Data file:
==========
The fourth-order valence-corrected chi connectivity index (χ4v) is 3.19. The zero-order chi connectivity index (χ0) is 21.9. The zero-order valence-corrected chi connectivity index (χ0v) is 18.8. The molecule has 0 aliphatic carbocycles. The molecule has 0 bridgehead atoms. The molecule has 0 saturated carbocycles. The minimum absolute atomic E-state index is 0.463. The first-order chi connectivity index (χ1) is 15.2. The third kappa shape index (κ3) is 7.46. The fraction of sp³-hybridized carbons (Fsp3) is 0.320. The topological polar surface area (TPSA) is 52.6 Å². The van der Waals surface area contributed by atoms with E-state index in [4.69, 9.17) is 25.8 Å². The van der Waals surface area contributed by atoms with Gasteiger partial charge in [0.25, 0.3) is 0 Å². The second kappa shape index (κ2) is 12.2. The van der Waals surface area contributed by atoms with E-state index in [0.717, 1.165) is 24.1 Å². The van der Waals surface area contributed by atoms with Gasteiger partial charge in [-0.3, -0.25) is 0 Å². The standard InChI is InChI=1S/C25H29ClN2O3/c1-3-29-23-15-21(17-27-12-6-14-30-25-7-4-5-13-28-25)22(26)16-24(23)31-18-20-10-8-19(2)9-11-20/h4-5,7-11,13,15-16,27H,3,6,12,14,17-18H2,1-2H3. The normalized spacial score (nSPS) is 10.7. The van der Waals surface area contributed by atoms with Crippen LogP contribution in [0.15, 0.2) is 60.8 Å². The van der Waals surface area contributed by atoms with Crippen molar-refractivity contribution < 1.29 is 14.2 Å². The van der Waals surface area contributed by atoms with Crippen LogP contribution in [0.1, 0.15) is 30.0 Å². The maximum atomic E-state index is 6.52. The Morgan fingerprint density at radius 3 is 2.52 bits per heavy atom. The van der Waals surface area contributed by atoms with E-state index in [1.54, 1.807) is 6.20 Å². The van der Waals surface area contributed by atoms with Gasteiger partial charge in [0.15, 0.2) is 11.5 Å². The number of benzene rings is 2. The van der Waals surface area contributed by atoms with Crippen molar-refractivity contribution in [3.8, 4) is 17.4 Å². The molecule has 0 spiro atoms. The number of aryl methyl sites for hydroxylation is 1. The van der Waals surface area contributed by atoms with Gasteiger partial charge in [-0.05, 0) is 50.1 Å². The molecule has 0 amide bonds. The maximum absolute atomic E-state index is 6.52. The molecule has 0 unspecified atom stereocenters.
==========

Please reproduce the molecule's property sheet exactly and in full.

The fourth-order valence-corrected chi connectivity index (χ4v) is 3.19. The zero-order chi connectivity index (χ0) is 21.9. The zero-order valence-corrected chi connectivity index (χ0v) is 18.8. The molecule has 0 aliphatic carbocycles. The molecule has 0 bridgehead atoms. The molecule has 0 saturated carbocycles. The minimum absolute atomic E-state index is 0.463. The first-order chi connectivity index (χ1) is 15.2. The third kappa shape index (κ3) is 7.46. The fraction of sp³-hybridized carbons (Fsp3) is 0.320. The topological polar surface area (TPSA) is 52.6 Å². The van der Waals surface area contributed by atoms with E-state index in [4.69, 9.17) is 25.8 Å². The van der Waals surface area contributed by atoms with Gasteiger partial charge in [0.25, 0.3) is 0 Å². The second kappa shape index (κ2) is 12.2. The van der Waals surface area contributed by atoms with E-state index in [0.717, 1.165) is 24.1 Å². The van der Waals surface area contributed by atoms with Gasteiger partial charge in [-0.3, -0.25) is 0 Å². The standard InChI is InChI=1S/C25H29ClN2O3/c1-3-29-23-15-21(17-27-12-6-14-30-25-7-4-5-13-28-25)22(26)16-24(23)31-18-20-10-8-19(2)9-11-20/h4-5,7-11,13,15-16,27H,3,6,12,14,17-18H2,1-2H3. The normalized spacial score (nSPS) is 10.7. The van der Waals surface area contributed by atoms with Crippen LogP contribution in [0.15, 0.2) is 60.8 Å². The van der Waals surface area contributed by atoms with Crippen molar-refractivity contribution < 1.29 is 14.2 Å². The van der Waals surface area contributed by atoms with Crippen LogP contribution in [0.1, 0.15) is 30.0 Å². The maximum atomic E-state index is 6.52. The Morgan fingerprint density at radius 3 is 2.52 bits per heavy atom. The van der Waals surface area contributed by atoms with E-state index in [1.54, 1.807) is 6.20 Å². The van der Waals surface area contributed by atoms with Gasteiger partial charge in [0.15, 0.2) is 11.5 Å². The number of benzene rings is 2. The van der Waals surface area contributed by atoms with Crippen molar-refractivity contribution in [3.8, 4) is 17.4 Å². The molecule has 0 spiro atoms. The number of aryl methyl sites for hydroxylation is 1. The van der Waals surface area contributed by atoms with Gasteiger partial charge in [-0.05, 0) is 50.1 Å². The molecule has 0 amide bonds. The maximum absolute atomic E-state index is 6.52. The molecule has 0 unspecified atom stereocenters.